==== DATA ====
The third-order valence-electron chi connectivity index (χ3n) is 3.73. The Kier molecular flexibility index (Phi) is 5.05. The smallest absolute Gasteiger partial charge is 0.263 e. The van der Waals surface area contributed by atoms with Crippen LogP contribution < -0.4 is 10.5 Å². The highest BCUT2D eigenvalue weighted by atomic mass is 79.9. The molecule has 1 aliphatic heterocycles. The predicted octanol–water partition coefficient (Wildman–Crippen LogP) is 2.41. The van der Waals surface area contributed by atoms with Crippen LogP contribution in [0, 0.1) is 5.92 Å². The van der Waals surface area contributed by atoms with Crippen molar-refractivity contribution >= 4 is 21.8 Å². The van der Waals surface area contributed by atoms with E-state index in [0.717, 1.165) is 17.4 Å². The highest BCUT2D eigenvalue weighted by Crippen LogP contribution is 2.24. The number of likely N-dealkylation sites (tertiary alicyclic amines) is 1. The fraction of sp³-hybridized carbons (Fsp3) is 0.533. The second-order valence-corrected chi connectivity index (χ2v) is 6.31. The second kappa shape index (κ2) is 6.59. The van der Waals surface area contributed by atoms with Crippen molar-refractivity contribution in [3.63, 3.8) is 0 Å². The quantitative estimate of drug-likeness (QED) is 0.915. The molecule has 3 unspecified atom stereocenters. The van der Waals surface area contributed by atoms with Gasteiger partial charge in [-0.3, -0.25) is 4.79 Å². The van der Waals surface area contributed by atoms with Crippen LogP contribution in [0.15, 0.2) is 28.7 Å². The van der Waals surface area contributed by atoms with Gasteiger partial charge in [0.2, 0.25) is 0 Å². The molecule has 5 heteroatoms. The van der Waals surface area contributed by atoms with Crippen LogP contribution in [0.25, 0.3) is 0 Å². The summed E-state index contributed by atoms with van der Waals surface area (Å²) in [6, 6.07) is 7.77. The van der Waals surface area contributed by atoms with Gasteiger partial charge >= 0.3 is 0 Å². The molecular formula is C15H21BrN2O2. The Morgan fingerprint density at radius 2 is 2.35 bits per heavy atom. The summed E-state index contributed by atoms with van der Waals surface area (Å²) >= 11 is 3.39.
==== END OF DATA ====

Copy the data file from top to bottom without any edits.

The third-order valence-electron chi connectivity index (χ3n) is 3.73. The Kier molecular flexibility index (Phi) is 5.05. The smallest absolute Gasteiger partial charge is 0.263 e. The van der Waals surface area contributed by atoms with Crippen LogP contribution < -0.4 is 10.5 Å². The highest BCUT2D eigenvalue weighted by atomic mass is 79.9. The molecule has 1 aliphatic heterocycles. The predicted octanol–water partition coefficient (Wildman–Crippen LogP) is 2.41. The van der Waals surface area contributed by atoms with Crippen LogP contribution in [0, 0.1) is 5.92 Å². The van der Waals surface area contributed by atoms with Crippen molar-refractivity contribution >= 4 is 21.8 Å². The van der Waals surface area contributed by atoms with E-state index in [0.717, 1.165) is 17.4 Å². The highest BCUT2D eigenvalue weighted by Crippen LogP contribution is 2.24. The number of likely N-dealkylation sites (tertiary alicyclic amines) is 1. The fraction of sp³-hybridized carbons (Fsp3) is 0.533. The second-order valence-corrected chi connectivity index (χ2v) is 6.31. The second kappa shape index (κ2) is 6.59. The van der Waals surface area contributed by atoms with Crippen molar-refractivity contribution in [3.63, 3.8) is 0 Å². The quantitative estimate of drug-likeness (QED) is 0.915. The molecule has 3 unspecified atom stereocenters. The van der Waals surface area contributed by atoms with Gasteiger partial charge in [-0.3, -0.25) is 4.79 Å². The van der Waals surface area contributed by atoms with Crippen LogP contribution in [0.15, 0.2) is 28.7 Å². The van der Waals surface area contributed by atoms with Gasteiger partial charge in [0.2, 0.25) is 0 Å². The molecule has 5 heteroatoms. The van der Waals surface area contributed by atoms with Crippen LogP contribution in [0.25, 0.3) is 0 Å². The summed E-state index contributed by atoms with van der Waals surface area (Å²) in [6, 6.07) is 7.77. The van der Waals surface area contributed by atoms with Gasteiger partial charge >= 0.3 is 0 Å². The molecular formula is C15H21BrN2O2. The Morgan fingerprint density at radius 2 is 2.35 bits per heavy atom. The summed E-state index contributed by atoms with van der Waals surface area (Å²) >= 11 is 3.39.